Miss Grit, the New York-based, Korean-American musician Margaret Sohn (they/she), has just released her debut album Follow The Cyborg through Mute Records. The new record builds on the promise of 2019’s Talk Talk and 2021’s Impostor EPs (the incredible title track was one of our favorite tracks of that year) to deliver an album that is experimental but accessible. It was recorded mostly in solitude in Sohn’s home studio, with the exception of a few guest collaborators, which include Stella Mozgawa of Warpaint, Aron Kobayashi Ritch of Momma, and Pearla.
Across Follow the Cyborg, Miss Grit pursues the path of a non-human machine, as it moves from its helpless origin to awareness and liberation. Throughout the record, Sohn subtly and overtly refers to films, including Her, Ex Machina, and Ghost in the Shell, plus essays by Jia Tolentino (from Trick Mirror: Reflections on Self-Delusion) and Donna Horroway’s A Cyborg Manifesto.
The opening track “Perfect Blue” starts with delicate vocals over sparse synths but builds to a wall of sound by the middle of the song, while “Your Eyes Are Mine” follows a similar pattern but brings in screeching guitar licks. Album highlight “Lain (phone clone)” is about a girl who becomes entranced with the online world with Sohn singing “I don’t want to see everything anymore”. Following the instrumental “Buffering”, the title track is performed in English and then Korean (“사이보그를 따라와”), Miss Grit’s second language-in-progress, but they are very different musically. The lead single “Like You” draws you in with bass and guitar before the chorus kicks in to finish the job. On closer “Syncing”, Miss Grit tenderly sings about the departure of the cyborg, as it leaves its human behind but is also well-named as it allows us to process what we’ve just listened to.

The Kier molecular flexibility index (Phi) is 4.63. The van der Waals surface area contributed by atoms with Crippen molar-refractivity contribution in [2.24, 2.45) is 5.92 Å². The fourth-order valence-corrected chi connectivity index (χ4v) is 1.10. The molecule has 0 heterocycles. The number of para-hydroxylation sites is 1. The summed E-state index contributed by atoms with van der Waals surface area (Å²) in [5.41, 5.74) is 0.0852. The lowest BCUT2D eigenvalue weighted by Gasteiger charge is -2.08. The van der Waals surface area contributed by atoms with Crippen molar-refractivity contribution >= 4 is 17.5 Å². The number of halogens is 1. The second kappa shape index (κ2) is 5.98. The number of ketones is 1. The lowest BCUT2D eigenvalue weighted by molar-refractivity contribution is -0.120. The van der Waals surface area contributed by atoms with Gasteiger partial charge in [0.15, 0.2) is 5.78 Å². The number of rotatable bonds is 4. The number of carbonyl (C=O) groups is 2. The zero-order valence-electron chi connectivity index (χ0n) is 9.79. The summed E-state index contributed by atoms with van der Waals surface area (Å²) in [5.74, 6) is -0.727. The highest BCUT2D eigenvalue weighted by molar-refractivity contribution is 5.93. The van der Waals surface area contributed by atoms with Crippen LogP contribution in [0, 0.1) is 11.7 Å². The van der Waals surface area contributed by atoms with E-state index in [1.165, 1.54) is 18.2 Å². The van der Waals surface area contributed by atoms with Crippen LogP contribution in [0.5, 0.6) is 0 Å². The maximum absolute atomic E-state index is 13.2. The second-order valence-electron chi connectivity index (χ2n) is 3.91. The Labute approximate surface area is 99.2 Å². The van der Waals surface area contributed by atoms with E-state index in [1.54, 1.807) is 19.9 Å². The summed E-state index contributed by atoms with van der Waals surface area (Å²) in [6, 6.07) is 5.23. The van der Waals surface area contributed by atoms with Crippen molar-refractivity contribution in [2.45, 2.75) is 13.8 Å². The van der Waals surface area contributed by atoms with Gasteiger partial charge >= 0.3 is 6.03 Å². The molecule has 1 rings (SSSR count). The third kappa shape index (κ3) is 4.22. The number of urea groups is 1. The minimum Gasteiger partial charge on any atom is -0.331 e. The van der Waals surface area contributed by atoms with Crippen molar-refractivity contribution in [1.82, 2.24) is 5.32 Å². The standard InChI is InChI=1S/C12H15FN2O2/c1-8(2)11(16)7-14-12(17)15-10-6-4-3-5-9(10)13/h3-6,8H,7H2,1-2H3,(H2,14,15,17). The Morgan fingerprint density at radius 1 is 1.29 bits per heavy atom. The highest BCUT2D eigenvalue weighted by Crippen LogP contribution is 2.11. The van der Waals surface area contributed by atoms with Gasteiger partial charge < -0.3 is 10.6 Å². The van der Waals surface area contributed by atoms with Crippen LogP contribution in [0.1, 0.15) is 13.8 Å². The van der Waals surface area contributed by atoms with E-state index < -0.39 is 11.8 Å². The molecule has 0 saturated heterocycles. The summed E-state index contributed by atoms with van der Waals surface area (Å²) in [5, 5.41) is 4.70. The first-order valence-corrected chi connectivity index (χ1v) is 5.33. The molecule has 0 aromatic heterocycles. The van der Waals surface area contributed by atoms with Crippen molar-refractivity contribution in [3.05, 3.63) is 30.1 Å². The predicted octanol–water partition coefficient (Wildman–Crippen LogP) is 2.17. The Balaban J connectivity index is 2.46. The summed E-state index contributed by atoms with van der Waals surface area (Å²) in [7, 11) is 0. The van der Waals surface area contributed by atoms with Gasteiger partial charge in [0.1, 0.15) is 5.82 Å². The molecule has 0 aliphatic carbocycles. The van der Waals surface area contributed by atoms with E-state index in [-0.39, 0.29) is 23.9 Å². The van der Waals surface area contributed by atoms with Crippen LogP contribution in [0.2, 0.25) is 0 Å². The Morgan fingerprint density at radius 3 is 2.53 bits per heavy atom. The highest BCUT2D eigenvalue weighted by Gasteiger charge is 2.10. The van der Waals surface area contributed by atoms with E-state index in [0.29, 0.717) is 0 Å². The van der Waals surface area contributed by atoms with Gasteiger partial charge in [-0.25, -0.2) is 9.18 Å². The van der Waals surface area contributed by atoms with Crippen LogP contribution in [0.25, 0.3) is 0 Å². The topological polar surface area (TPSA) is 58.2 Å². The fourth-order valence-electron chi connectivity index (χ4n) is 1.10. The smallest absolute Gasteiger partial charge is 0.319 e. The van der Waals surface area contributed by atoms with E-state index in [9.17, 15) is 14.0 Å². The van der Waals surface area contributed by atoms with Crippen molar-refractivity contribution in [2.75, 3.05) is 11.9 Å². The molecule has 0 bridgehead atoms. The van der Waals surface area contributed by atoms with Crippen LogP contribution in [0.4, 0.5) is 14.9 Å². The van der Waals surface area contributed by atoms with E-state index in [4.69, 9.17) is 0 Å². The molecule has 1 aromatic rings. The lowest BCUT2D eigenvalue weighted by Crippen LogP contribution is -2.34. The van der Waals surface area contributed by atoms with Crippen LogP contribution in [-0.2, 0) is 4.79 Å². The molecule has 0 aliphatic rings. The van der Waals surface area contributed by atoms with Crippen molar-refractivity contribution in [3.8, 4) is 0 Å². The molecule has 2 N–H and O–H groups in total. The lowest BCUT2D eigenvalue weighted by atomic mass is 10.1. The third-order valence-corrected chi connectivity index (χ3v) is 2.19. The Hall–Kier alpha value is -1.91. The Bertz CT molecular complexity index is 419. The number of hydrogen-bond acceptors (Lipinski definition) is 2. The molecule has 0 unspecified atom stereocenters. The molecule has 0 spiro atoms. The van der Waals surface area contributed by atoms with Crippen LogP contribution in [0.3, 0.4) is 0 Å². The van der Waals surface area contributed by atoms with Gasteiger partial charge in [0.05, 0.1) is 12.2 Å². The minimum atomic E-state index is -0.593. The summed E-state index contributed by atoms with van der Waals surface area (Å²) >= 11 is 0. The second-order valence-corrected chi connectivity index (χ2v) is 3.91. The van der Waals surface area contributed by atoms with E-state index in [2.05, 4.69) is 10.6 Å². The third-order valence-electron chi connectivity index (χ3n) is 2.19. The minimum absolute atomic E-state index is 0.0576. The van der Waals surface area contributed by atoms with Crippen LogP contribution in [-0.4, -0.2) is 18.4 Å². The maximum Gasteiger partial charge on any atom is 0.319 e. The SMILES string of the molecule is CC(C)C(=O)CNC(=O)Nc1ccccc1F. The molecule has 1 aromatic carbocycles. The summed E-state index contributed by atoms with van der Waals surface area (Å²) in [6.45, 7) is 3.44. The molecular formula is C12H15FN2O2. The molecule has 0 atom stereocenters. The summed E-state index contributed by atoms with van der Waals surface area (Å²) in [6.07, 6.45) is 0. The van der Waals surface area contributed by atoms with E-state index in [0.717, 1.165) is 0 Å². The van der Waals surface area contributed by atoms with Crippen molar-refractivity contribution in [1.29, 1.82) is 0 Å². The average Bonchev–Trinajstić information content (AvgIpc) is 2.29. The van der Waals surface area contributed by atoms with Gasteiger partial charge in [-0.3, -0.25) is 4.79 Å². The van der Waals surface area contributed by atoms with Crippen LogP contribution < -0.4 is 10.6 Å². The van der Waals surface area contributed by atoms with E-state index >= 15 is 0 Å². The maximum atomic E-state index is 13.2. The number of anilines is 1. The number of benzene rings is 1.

If you don’t know Miss Grit’s work but are a fan of St. Vincent and Mitski then you will love this album and the earlier EPs.
Photo Credit: Hoseon Sohn